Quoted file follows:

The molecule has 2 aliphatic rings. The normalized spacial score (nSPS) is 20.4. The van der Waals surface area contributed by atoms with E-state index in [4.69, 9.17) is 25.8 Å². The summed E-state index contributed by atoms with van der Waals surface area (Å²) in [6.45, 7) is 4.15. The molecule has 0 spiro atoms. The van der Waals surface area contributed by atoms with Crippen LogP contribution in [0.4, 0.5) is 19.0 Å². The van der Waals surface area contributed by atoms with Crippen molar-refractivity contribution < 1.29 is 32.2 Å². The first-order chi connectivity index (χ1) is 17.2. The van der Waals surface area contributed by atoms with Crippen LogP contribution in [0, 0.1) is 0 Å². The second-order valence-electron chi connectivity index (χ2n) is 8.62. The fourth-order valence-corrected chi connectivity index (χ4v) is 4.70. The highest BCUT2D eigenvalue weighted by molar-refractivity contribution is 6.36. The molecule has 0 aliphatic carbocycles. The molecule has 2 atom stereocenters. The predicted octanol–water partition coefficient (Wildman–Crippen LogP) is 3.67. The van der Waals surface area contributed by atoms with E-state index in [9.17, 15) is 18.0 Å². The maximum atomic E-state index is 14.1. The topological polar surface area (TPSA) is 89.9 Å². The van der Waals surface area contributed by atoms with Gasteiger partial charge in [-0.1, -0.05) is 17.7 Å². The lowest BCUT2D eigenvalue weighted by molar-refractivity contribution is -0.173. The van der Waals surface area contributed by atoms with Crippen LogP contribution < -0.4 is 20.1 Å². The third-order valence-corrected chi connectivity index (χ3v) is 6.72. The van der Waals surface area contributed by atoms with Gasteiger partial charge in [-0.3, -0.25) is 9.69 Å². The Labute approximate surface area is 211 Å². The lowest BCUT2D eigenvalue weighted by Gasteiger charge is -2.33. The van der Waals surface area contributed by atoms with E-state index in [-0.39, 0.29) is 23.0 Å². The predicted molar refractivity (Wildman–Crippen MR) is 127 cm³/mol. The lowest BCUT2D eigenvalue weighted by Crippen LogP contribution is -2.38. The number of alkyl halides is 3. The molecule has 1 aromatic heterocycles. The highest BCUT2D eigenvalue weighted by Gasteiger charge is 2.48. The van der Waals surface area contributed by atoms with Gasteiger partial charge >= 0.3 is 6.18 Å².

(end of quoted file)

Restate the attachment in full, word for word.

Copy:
The molecule has 2 aliphatic rings. The normalized spacial score (nSPS) is 20.4. The van der Waals surface area contributed by atoms with E-state index in [4.69, 9.17) is 25.8 Å². The summed E-state index contributed by atoms with van der Waals surface area (Å²) in [6.45, 7) is 4.15. The molecule has 0 spiro atoms. The van der Waals surface area contributed by atoms with Crippen LogP contribution in [0.4, 0.5) is 19.0 Å². The van der Waals surface area contributed by atoms with Crippen molar-refractivity contribution < 1.29 is 32.2 Å². The first-order chi connectivity index (χ1) is 17.2. The van der Waals surface area contributed by atoms with Crippen LogP contribution in [0, 0.1) is 0 Å². The second-order valence-electron chi connectivity index (χ2n) is 8.62. The fourth-order valence-corrected chi connectivity index (χ4v) is 4.70. The highest BCUT2D eigenvalue weighted by molar-refractivity contribution is 6.36. The molecule has 0 aliphatic carbocycles. The molecule has 2 atom stereocenters. The predicted octanol–water partition coefficient (Wildman–Crippen LogP) is 3.67. The van der Waals surface area contributed by atoms with E-state index in [9.17, 15) is 18.0 Å². The maximum atomic E-state index is 14.1. The topological polar surface area (TPSA) is 89.9 Å². The van der Waals surface area contributed by atoms with Gasteiger partial charge in [-0.1, -0.05) is 17.7 Å². The lowest BCUT2D eigenvalue weighted by molar-refractivity contribution is -0.173. The van der Waals surface area contributed by atoms with Crippen LogP contribution < -0.4 is 20.1 Å². The third-order valence-corrected chi connectivity index (χ3v) is 6.72. The van der Waals surface area contributed by atoms with Gasteiger partial charge in [-0.3, -0.25) is 9.69 Å². The Labute approximate surface area is 211 Å². The lowest BCUT2D eigenvalue weighted by Gasteiger charge is -2.33. The van der Waals surface area contributed by atoms with E-state index in [-0.39, 0.29) is 23.0 Å². The predicted molar refractivity (Wildman–Crippen MR) is 127 cm³/mol. The lowest BCUT2D eigenvalue weighted by Crippen LogP contribution is -2.38. The number of alkyl halides is 3. The molecule has 1 aromatic heterocycles. The highest BCUT2D eigenvalue weighted by Gasteiger charge is 2.48. The van der Waals surface area contributed by atoms with Gasteiger partial charge >= 0.3 is 6.18 Å².